“Customer service doesn’t matter, if you’re dead,” Kristine Hubbard points out bluntly.
Hubbard, Operations Manager at Beck Taxi, is commenting on the Request for Proposals released November 9th by Toronto’s Licensing and Standards department as it moves forward with hiring a firm (or firms) to deliver training for drivers of vehicle for hire in the city.
Section 1.8 of the RFP notes that “Delivery models may include one or a combination of approaches: classroom, in-car, online.” Hubbard is adamant that any training program designed must include an in-car component.
“In-car training and testing is absolutely necessary,” Hubbard says. “That is where people fail. Being in a car, with an expert assessor, drivers will be tested in the scenarios they will actually meet on the road. These people need to be safe drivers in every condition, at all times. There is risk associated with driving passengers for compensation. Our job is to mitigate that risk.”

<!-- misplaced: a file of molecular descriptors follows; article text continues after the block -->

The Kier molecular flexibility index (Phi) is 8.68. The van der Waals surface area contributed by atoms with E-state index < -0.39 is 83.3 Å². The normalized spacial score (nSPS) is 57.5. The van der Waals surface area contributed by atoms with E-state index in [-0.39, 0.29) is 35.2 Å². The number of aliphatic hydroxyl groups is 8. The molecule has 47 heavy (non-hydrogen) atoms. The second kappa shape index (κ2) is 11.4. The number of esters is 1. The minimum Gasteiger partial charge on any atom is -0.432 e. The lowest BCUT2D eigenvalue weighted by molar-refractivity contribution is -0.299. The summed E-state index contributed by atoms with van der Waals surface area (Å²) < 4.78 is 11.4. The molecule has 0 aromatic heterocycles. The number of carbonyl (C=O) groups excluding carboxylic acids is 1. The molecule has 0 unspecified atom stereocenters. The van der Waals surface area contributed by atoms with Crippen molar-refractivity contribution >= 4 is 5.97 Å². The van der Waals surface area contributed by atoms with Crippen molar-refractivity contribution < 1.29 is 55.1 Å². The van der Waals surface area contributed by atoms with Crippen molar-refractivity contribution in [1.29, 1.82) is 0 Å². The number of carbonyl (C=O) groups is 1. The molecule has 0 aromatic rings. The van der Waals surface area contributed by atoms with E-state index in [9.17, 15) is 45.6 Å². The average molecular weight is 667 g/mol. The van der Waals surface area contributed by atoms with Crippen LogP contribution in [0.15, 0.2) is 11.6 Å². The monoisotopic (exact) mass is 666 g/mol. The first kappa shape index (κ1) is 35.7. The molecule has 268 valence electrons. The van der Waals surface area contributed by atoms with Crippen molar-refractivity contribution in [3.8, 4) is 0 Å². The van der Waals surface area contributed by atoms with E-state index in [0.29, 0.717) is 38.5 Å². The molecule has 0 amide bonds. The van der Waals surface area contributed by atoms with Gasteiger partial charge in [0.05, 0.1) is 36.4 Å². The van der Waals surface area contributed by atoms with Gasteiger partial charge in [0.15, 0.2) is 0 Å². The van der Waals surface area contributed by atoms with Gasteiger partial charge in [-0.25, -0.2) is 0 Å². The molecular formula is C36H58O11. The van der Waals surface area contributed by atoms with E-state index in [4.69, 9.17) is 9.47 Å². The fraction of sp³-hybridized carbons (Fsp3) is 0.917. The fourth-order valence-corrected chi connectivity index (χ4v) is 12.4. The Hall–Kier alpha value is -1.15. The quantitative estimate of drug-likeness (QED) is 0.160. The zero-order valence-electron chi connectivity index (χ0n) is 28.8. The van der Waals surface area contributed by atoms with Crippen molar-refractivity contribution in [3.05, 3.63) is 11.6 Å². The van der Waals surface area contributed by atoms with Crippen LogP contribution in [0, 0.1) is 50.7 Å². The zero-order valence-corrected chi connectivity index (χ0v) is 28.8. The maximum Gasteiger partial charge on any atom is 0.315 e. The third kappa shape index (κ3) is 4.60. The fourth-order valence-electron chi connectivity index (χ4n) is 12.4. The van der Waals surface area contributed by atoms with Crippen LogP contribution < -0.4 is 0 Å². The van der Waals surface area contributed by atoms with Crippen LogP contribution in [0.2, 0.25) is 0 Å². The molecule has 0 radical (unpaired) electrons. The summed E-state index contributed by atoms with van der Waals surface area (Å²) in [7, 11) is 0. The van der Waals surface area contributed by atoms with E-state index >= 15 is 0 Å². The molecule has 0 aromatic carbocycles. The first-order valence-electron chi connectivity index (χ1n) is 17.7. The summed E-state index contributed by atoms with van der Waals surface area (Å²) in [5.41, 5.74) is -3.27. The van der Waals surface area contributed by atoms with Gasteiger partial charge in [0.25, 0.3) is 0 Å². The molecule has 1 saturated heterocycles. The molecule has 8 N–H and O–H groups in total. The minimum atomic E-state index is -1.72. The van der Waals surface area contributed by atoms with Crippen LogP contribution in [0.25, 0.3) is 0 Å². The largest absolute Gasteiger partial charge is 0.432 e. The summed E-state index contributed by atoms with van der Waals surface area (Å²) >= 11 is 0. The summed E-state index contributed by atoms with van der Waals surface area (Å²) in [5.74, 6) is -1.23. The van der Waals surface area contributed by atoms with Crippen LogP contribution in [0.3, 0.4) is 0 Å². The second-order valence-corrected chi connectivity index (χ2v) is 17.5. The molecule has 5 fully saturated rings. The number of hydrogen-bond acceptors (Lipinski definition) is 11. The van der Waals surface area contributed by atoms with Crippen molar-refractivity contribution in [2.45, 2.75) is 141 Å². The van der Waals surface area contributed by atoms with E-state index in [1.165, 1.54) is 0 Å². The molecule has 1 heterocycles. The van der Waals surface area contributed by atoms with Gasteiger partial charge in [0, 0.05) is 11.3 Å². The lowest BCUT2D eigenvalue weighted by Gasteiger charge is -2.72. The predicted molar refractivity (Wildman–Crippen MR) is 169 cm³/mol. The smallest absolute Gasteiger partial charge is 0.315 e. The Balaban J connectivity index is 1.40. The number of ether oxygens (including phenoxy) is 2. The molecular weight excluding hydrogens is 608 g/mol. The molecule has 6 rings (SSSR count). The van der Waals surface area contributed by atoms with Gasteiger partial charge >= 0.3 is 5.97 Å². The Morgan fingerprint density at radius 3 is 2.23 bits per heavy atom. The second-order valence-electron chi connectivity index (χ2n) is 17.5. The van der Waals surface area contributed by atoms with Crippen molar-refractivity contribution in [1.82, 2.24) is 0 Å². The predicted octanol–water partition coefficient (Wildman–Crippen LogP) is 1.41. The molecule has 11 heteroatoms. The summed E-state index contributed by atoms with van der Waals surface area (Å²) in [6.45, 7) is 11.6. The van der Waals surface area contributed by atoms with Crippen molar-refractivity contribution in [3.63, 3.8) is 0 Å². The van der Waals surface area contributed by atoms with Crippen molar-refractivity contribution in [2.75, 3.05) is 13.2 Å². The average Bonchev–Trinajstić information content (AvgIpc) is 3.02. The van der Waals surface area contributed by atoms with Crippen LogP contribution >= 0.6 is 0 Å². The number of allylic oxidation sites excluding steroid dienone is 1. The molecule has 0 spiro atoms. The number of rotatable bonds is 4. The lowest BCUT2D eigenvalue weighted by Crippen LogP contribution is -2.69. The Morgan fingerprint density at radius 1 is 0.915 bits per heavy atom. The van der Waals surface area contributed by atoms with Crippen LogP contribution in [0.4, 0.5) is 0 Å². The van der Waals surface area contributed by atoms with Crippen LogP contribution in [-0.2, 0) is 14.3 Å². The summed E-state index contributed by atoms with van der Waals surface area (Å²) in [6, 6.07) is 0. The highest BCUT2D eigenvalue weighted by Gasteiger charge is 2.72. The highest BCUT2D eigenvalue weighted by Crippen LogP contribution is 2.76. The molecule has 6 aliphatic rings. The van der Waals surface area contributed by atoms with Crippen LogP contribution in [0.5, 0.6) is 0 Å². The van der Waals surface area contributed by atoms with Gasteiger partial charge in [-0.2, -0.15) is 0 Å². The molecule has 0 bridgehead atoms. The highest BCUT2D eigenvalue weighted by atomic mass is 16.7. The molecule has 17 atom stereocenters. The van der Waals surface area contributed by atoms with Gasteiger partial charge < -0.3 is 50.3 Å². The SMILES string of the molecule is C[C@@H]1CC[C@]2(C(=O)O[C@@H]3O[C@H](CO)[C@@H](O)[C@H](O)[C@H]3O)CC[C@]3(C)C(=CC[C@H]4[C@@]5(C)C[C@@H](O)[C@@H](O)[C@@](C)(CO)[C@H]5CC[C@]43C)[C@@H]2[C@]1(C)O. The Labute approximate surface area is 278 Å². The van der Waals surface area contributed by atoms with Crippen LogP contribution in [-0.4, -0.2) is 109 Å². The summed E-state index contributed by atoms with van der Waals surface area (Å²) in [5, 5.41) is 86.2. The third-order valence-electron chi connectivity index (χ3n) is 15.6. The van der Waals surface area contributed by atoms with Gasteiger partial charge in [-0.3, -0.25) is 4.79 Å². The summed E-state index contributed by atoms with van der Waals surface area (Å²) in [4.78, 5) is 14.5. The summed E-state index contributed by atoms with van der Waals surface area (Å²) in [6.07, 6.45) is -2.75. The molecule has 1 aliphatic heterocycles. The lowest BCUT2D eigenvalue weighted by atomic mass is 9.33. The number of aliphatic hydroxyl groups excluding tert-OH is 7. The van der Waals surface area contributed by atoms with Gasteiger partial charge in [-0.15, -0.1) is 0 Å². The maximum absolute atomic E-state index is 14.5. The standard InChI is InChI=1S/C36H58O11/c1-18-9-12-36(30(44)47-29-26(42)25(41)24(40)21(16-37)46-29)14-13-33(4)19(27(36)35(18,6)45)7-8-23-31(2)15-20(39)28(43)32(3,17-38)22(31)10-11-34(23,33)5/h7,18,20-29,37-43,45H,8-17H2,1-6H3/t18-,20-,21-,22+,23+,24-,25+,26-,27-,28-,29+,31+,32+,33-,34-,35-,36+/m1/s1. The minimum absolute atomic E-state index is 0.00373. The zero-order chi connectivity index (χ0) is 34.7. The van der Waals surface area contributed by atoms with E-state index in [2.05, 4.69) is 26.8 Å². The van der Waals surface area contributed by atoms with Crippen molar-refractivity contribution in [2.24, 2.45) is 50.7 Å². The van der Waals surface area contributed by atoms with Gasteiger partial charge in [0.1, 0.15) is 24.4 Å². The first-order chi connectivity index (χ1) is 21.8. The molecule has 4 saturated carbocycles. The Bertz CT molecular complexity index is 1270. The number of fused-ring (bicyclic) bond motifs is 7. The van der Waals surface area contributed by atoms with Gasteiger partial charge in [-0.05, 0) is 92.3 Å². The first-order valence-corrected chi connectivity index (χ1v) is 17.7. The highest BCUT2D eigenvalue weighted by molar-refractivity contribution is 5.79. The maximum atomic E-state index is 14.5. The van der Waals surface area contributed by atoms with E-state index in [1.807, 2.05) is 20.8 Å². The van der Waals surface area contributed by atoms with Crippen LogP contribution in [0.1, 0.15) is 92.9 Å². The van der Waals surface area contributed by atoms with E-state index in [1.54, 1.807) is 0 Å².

The RFP contains requirements for anti-racism and discrimination training, equity inclusion and disability awareness. “The entire basis of this job is safe driving. Customer service doesn’t matter, if you are dead,” Hubbard points out. “In-classroom and in-car training require a commitment to safe driving and professionalism which online simply does not.”
Since Toronto cancelled its 17-day vehicle for hire training program in 2016, Beck Taxi has made the Centennial College Taxi Driver training program (including in-car training and testing) a prerequisite for every new driver. Co-op Taxi requires drivers to complete its own in-house training program.
Regarding the need to re-train drivers who have already completed the previously established training programs, Hubbard suggests that Toronto’s highest priority should be training the tens of thousands of rideshare drivers who have received no in-class or in-car training at all; refresher training for drivers who have already finished a training program should be approached as a second priority.
“The concept of ‘refresher’ training is valuable,” Hubbard says. “Refresher training was a requirement before training was cancelled; drivers should be subject to a regular refresher program.”
In her October 20 deputation to the General Government and Licensing Committee, Hubbard told Councillors:
“We have tons of steel being operated on busy streets, approaching curbside, responding to communication devices, attending to strangers in the backseat, assisting with mobility devices, navigating traffic and congestion.
“That is the nightmare we’re living in this city right now. But drivers are making money doing those things, and they should be trained.”